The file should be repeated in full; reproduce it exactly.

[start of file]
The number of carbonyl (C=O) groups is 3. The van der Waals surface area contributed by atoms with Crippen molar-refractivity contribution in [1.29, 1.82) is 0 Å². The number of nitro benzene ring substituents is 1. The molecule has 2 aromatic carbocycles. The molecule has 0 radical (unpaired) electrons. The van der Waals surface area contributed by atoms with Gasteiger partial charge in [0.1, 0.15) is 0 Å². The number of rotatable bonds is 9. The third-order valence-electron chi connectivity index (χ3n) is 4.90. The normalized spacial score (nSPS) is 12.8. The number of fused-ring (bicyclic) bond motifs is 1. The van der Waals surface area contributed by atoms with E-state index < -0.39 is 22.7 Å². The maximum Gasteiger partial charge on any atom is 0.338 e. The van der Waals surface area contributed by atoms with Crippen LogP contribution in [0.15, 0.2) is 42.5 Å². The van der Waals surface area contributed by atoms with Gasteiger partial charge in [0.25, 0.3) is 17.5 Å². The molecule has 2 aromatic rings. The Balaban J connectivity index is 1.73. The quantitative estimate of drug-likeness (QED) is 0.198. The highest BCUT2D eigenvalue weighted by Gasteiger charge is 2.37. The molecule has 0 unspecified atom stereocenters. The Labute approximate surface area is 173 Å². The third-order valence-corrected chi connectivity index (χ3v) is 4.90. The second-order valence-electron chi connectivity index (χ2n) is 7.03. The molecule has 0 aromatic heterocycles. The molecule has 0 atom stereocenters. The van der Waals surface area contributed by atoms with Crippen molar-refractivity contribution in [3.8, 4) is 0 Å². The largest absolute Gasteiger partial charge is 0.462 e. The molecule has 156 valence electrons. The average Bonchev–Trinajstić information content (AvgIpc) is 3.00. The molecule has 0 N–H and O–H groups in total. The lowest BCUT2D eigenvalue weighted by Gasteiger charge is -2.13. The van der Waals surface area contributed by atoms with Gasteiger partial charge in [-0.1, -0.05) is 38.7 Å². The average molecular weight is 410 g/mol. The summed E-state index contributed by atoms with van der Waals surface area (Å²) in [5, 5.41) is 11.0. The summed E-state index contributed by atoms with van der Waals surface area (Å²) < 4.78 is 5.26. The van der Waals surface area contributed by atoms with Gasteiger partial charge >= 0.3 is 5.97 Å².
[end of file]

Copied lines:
The number of carbonyl (C=O) groups is 3. The van der Waals surface area contributed by atoms with Crippen molar-refractivity contribution in [1.29, 1.82) is 0 Å². The number of nitro benzene ring substituents is 1. The molecule has 2 aromatic carbocycles. The molecule has 0 radical (unpaired) electrons. The van der Waals surface area contributed by atoms with Gasteiger partial charge in [0.1, 0.15) is 0 Å². The number of rotatable bonds is 9. The third-order valence-electron chi connectivity index (χ3n) is 4.90. The normalized spacial score (nSPS) is 12.8. The number of fused-ring (bicyclic) bond motifs is 1. The van der Waals surface area contributed by atoms with E-state index < -0.39 is 22.7 Å². The maximum Gasteiger partial charge on any atom is 0.338 e. The van der Waals surface area contributed by atoms with Crippen LogP contribution in [0.15, 0.2) is 42.5 Å². The van der Waals surface area contributed by atoms with Gasteiger partial charge in [0.25, 0.3) is 17.5 Å². The molecule has 2 aromatic rings. The Balaban J connectivity index is 1.73. The quantitative estimate of drug-likeness (QED) is 0.198. The highest BCUT2D eigenvalue weighted by Gasteiger charge is 2.37. The molecule has 0 unspecified atom stereocenters. The Labute approximate surface area is 173 Å². The third-order valence-corrected chi connectivity index (χ3v) is 4.90. The second-order valence-electron chi connectivity index (χ2n) is 7.03. The molecule has 0 aromatic heterocycles. The molecule has 0 atom stereocenters. The van der Waals surface area contributed by atoms with Crippen molar-refractivity contribution in [3.8, 4) is 0 Å². The largest absolute Gasteiger partial charge is 0.462 e. The molecule has 156 valence electrons. The average Bonchev–Trinajstić information content (AvgIpc) is 3.00. The molecule has 0 N–H and O–H groups in total. The lowest BCUT2D eigenvalue weighted by Gasteiger charge is -2.13. The van der Waals surface area contributed by atoms with Gasteiger partial charge in [-0.1, -0.05) is 38.7 Å². The average molecular weight is 410 g/mol. The summed E-state index contributed by atoms with van der Waals surface area (Å²) in [5, 5.41) is 11.0. The summed E-state index contributed by atoms with van der Waals surface area (Å²) < 4.78 is 5.26. The van der Waals surface area contributed by atoms with Gasteiger partial charge >= 0.3 is 5.97 Å².